Mike went for the short, seeing as he’s only recently got his armbands off. I don’t blame him, it’s a big step, effectively doubling the distances, including a dreaded open water swim, a fact that I was very well aware of and also the cause of some recent bowel problems I’ve been having. The “long” also doubled as the Scottish Cross Tri Championships, so the fast folk will be out in force, and there would be no flattering finish position if I survived. To say that I was nervous would be an understatement, and I tried to hide it from people by speaking continuously in a frantic and unintelligible way. I’m not sure how successful that was.
At the start I was racked beside Jacqui Higginbottom, my alphabetical neighbour and Carnethy clubmate, who managed to help resolve my problems with baby powder, and also politely laughed at my jokes about pee and lubricant. Her relaxed and helpful company soothed my mood, and calmed me down for the swim ahead, so I was very glad she was there. Like me, she’d taken to triathlon after doing a fair bit of swimming when injured, and it seemed like a waste to not do anything with that swim fitness. Alan Renville was also at the start, but only in a supporting role for his mate who was doing the race too.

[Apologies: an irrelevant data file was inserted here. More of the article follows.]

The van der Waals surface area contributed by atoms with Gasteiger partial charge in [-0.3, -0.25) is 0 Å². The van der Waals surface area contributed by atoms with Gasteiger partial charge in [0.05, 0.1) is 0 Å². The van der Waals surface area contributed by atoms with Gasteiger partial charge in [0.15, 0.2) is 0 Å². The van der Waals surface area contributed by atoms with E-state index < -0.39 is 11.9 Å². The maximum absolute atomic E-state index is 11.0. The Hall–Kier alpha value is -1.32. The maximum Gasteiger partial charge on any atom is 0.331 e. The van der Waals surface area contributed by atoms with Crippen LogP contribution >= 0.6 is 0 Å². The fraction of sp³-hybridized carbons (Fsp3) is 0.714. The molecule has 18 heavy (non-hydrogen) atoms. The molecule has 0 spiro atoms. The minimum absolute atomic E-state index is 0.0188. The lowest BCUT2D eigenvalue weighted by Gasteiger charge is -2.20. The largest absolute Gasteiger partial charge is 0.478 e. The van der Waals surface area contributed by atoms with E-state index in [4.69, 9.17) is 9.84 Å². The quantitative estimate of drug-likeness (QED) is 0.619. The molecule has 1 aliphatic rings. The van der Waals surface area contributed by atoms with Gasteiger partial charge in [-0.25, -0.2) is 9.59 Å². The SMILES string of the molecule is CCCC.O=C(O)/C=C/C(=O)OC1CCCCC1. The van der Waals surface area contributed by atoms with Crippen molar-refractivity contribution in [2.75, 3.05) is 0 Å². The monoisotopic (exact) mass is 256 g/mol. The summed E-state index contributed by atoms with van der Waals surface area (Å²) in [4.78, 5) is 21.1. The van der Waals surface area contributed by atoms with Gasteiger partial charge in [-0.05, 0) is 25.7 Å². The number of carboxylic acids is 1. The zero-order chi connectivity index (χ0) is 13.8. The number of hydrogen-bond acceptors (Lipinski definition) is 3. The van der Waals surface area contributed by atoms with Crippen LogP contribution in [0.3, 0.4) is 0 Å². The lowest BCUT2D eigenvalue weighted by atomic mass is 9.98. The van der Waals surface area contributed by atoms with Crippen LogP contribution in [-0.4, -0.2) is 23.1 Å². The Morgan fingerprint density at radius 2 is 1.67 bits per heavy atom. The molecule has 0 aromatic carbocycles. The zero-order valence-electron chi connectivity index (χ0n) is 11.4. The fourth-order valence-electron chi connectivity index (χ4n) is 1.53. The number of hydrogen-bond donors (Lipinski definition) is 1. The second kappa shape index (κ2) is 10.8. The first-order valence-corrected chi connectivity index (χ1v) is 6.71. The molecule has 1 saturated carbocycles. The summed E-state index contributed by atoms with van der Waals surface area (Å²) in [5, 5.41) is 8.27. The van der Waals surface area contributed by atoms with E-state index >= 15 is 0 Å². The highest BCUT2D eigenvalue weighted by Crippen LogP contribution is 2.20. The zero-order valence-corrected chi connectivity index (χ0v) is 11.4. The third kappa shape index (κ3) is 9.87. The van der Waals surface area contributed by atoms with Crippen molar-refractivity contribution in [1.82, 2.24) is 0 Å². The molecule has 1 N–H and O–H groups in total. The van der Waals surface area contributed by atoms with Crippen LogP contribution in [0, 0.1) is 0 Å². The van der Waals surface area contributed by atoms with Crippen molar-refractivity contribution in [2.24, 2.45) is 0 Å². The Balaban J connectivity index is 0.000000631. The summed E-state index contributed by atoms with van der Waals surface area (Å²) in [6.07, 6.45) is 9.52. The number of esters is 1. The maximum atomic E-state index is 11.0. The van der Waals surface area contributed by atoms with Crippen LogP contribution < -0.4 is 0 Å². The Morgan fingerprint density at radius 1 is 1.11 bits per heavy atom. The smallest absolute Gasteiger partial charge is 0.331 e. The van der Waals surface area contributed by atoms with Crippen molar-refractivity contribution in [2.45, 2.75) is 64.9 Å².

So, the swim! I’d decided beforehand that I would try to enjoy the swim, so set off quite gently and try not to get flustered. The water in Loch Morlich was quite warm, the day bright without much wind, so the swim round two triangular laps of the loch proved to be quite pleasant. I was pleased that I could see some people behind, but looking at the results from the swim it may have been the race leaders about to lap me. Ah well! The Short triathaloners were waiting for us to finish, so they could get into the water for their start, so I got a wee cheer from Mike and Alan as I hobbled across the rocky beach.
The cycle was initially good fun, with fast forest trails interspersed with the odd bumpy bit. This was ideal for me, and I picked up lots and lots of places, despite careering past some very good route marking and backtracking a bit. However, the final section was a technical section, and it seems I’m pretty rubbish at technical sections, and promptly lost lots and lots of places. Much of the technical cycle was really just me pushing my bike, apologising to others, and occasionally getting on the bike just to fall off again. My face was grateful that the ground next to the trails was quite mossy and soft, most of my other injuries were from the bike landing on me.
Finally the run appeared, something that I was vaguely comfortable with. A fairly straightforward 9k mainly along forest tracks, and then popping up to the trig point at Creag a’ Ghreusaiche, and then back the way you came. The start and finish of the run were both a bit trickier than the forest trails, but were short enough not to cause anyone any problems. Mike was already at the finish having done his tri, as the race organiser had managed to stage both events simultaneously without any problems, a rare feat and one to be applauded!